By Carl Schreck
May 17, 2016
Documents leaked by former U.S. National Security Agency (NSA) contractor Edward Snowden suggest that the spy agency eavesdropped on a Russian mob kingpin in an effort to determine his possible ties to President Vladimir Putin.
According to an internal NSA newsletter published by the website The Intercept, the NSA in 2002 or 2003 successfully tapped the phone of Vladimir Kumarin, the reputed head of the notorious Tambov crime syndicate whose influence in St. Petersburg in the 1990s earned him the moniker "Night Governor."
The newsletter, published by The Intercept on May 16 states, says the State Department submitted a request to the NSA for intelligence on Kumarin "to learn whether there were any links" between the Tambov syndicate and Putin, who served as deputy mayor in St. Petersburg in the 1990s.
The website was co-founded by Glenn Greenwald, one of two American journalists who received secret NSA documents from Snowden. The document referencing Kumarin was among the first batch of internal NSA newsletters spanning a nine-year period that The Intercept plans to publish.
Putin has long been alleged to have maintained ties to organized-crime groups that flourished in St. Petersburg, where he grew up and began his political career, following the collapse of the Soviet Union. The Kremlin has repeatedly dismissed these claims.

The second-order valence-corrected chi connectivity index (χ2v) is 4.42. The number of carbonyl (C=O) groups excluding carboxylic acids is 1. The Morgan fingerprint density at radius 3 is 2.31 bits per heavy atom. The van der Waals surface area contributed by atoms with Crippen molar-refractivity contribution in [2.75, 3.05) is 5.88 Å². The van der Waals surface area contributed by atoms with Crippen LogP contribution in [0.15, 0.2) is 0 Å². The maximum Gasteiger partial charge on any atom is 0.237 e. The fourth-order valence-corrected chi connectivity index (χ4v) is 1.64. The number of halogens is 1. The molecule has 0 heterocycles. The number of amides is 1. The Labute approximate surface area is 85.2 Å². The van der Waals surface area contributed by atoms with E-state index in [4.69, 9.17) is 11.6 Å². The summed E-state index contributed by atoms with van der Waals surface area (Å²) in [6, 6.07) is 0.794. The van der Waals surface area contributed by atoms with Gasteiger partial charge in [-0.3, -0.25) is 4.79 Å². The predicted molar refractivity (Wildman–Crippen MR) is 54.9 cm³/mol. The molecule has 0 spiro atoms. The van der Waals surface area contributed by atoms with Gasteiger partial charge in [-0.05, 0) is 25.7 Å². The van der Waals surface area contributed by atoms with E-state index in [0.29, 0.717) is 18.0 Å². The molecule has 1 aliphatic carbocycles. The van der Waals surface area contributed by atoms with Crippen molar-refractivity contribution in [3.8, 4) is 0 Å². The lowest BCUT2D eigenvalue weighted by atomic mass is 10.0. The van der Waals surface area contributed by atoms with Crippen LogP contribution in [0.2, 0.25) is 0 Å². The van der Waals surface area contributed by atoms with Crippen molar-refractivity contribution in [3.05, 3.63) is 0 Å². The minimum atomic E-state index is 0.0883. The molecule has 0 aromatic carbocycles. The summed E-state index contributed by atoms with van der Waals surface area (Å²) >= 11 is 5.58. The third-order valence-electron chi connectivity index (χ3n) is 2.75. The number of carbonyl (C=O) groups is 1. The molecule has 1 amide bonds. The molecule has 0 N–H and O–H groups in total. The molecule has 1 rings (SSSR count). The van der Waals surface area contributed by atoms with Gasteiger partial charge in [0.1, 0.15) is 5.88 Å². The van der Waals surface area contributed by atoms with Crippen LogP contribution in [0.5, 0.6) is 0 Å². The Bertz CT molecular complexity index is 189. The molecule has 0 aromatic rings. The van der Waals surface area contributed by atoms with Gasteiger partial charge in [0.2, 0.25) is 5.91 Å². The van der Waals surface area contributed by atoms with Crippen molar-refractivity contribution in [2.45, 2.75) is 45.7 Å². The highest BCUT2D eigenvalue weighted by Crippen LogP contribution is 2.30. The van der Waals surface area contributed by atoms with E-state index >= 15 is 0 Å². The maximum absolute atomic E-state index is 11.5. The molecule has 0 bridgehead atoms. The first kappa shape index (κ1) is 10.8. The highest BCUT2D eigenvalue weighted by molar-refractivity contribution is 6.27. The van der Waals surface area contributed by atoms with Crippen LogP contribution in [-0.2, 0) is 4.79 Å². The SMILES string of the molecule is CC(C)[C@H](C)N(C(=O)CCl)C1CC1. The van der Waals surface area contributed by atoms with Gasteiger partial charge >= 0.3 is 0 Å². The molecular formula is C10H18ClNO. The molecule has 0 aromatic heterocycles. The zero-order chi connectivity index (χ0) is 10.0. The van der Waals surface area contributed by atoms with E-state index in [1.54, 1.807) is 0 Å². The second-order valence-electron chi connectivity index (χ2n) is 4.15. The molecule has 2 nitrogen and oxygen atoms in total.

Kumarin, who now goes by the last name Barsukov, is currently serving a 14-year prison sentence after being convicted on gang-related charges in 2009.
According to the NSA newsletter published by The Intercept, analysts from the NSA’s Signals Intelligence Directorate "had their work cut out for them" with the State Department’s 2002 request because the agency "had neither Mr. Kumarin's phone number nor a sample of his voice."
The document, dated May 5, 2003, states that the NSA ultimately achieved "success" in the operation thanks to "many months of target development" and was able to issue intelligence reports based "on the intercept of Kumarin’s telephone."
The contents of those reports remain unclear.
A State Department official, when questioned by RFE/RL on May 17 about The Intercept report, said: "As a matter of policy the Department of State does not comment on specific intelligence allegations."
As experts on Russian organized crime have noted, the Tambov syndicate and other gangs were so entrenched in economic and political life in St. Petersburg in the 1990s that it was virtually impossible to conduct public affairs without dealing with them.
A Spanish judge this month issued international arrest warrants for several current and former Russian government officials and other political figures closely linked to Putin in connection with crimes committed in Spain, including murder, weapons and drug trafficking, extortion, and money laundering.
The Spanish documents target alleged members of the Tambov syndicate and another well-known crime group in St. Petersburg, the Malyshev gang. Both groups emerged as racketeering gangs comprised largely of former athletes during the twilight of the Soviet Union in the late 1980s.